2014 was a shooting bust. Financial and scheduling concerns limited our access. I didn’t make it to Elk Neck at all. While I enjoy collecting, modifying, and researching guns, I enjoy putting them through their paces just as much. Hitting the range less than 10 times in a calendar year was just piss-poor. This experience forced me to re-evaluate my firearm priorities.
I used to want one of everything. I had a .9mm, a 357, a .22, a .44, a .32, a .45, a couple 38s…etc. My wish list was basically “all of them.” Time, experience, and financial common sense have whittled that list down to more manageable levels. It’s easy to sell yourself on any given firearm, especially if you frequent the gun rags. Each review is a beautifully packaged piece of marketing as to how this one pistol/rifle/shotgun will change your life. What doesn’t get said often is that unless you’re a professional gun-guy, most of the endless parade of clockwork bullet throwers are solutions to non-problems. After the brunette got her first pistol and rifle, I finally had to cry uncle. The gun rags be damned, there was only so much space in our apartment. I had one good-sized locker for ammo, and it was full up. For the first time, I actually wasn’t sure where to store a box of ammo. It was past time to consolidate calibers.
Looking through my collection it was clear that big-bore was the way of the future. Everywhere I looked it was .45 this and .44 that. I’m at the point where a decent range trip involves hundreds of rounds rather than 50 here and 20 there. The cheapest way to make that happen is to get my caliber commitment down to the point where a bulk ammo purchase covers multiple platforms.
So I sold my Colt revolvers. They were still serviceable, but the combination of caliber and parts concerns put them on the block. A friend bought one while I traded the other two for an S&W Governor.
The Governor is Smith’s entry into the hugely popular multi-caliber craze started by the Taurus judge. It is a double action alloy framed snub nosed wheel-gun that can fire 2 3/4 .410 shotgun shells, .45lc, or .45acp using moon clips. I’ve put a couple boxes of each down the pipe and it functions well. The alloy frame, 2.5 barrel, and fixed groove sights clearly mark this revolver as a concealed carry, survival, and backpacking handgun. The governor’s claim to fame is its flexibility and access to .410 shotgun shells. I see it as an excellent self defense choice for apartment dwellers, those who spend a lot of time in the driver seat, and those looking for a kit gun to serve multiple roles. Assuming you use ammunition tailored for judge-type handguns, the governor does well within its design limitations—which is to say close up on man-sized targets.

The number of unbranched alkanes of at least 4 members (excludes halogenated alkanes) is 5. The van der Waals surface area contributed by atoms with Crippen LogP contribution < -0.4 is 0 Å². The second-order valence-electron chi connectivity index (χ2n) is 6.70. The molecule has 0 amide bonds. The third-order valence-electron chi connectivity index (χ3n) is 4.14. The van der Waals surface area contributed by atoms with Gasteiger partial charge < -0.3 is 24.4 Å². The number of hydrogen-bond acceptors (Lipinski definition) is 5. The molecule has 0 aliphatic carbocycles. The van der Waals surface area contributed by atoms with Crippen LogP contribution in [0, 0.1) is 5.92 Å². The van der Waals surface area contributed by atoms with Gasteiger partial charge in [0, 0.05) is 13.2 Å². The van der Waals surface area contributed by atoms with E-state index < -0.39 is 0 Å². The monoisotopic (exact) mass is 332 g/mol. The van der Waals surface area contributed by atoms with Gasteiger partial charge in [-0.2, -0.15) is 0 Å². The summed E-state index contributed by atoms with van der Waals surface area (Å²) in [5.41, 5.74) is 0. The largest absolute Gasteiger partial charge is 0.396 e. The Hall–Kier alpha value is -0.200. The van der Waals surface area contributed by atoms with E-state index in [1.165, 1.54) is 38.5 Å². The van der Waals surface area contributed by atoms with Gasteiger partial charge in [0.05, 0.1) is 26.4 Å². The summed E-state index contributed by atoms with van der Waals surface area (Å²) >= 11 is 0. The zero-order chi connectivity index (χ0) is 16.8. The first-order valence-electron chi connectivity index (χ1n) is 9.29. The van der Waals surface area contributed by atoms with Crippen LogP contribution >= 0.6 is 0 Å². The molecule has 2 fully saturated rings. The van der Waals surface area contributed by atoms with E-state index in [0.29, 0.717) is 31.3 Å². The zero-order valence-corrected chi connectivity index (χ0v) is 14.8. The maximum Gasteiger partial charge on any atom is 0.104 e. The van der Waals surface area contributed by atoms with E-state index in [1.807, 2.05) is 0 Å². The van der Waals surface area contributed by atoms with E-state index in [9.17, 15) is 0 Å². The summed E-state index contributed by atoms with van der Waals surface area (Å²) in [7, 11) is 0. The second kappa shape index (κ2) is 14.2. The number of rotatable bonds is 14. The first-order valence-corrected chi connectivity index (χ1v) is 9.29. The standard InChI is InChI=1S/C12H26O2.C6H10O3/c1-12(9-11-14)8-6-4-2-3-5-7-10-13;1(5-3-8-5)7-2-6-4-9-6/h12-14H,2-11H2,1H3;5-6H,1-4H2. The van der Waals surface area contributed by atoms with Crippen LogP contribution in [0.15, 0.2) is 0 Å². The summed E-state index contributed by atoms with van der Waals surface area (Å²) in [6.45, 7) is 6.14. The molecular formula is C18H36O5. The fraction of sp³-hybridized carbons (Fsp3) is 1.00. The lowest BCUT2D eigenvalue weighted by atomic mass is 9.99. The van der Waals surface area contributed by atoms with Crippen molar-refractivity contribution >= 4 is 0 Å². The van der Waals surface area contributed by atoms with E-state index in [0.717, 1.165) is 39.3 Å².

The governor makes cowboy action .45lc loads feel like firing .22s. Self defense, i.e. higher velocity, .45acp rounds pushed a bit but didn’t hurt. Full on .410 buckshot loads felt like lighting off .44 magnum rounds. I’ll do some more testing but for now it looks like the upper end .45lc and .410 loadings require a strong hand to tolerate in volume. Accuracy was acceptable—about what you’d expect from a snub nose.
I have two problems with this revolver. First, the trigger is atrocious. It is mechanically tight like you’d expect from S&W, but the weight is 10+ pounds—more than my old GP100 out of the box. I had to work at not torking the barrel out of alignment as my hand compressed the double action. It should smooth out with time, but this may be the first revolver I’ve shot that actually requires trigger work. The second issue was the long double action reset. It didn’t happen often, but occasionally I pulled the trigger before the action reset, dropping the hammer on a partial chamber. I’m not happy with this—though it could just be a break in period.
I’ll do a full review after I have some more quality time with the big smith. For now I see the Governor as one of those guns that works for people seeking a single answer to multiple questions. In any given category there are dedicated platforms that do the governor’s job better. The Governor’s value comes with its caliber flexibility and access to specialty loadings.
I also was lucky enough to pick up a Benelli super nova tactical 12 gage. I’ve been looking for a replacement for my old 870 for a while. Its successor, a Browning BPS, was beautiful but damned difficult to clean. I like Mossberg pumps, I just can’t seem to warm up to them enough to throw cash their way. Even if I hadn’t had issues with my original 870, Remington’s current QC problems would have put them out of the running.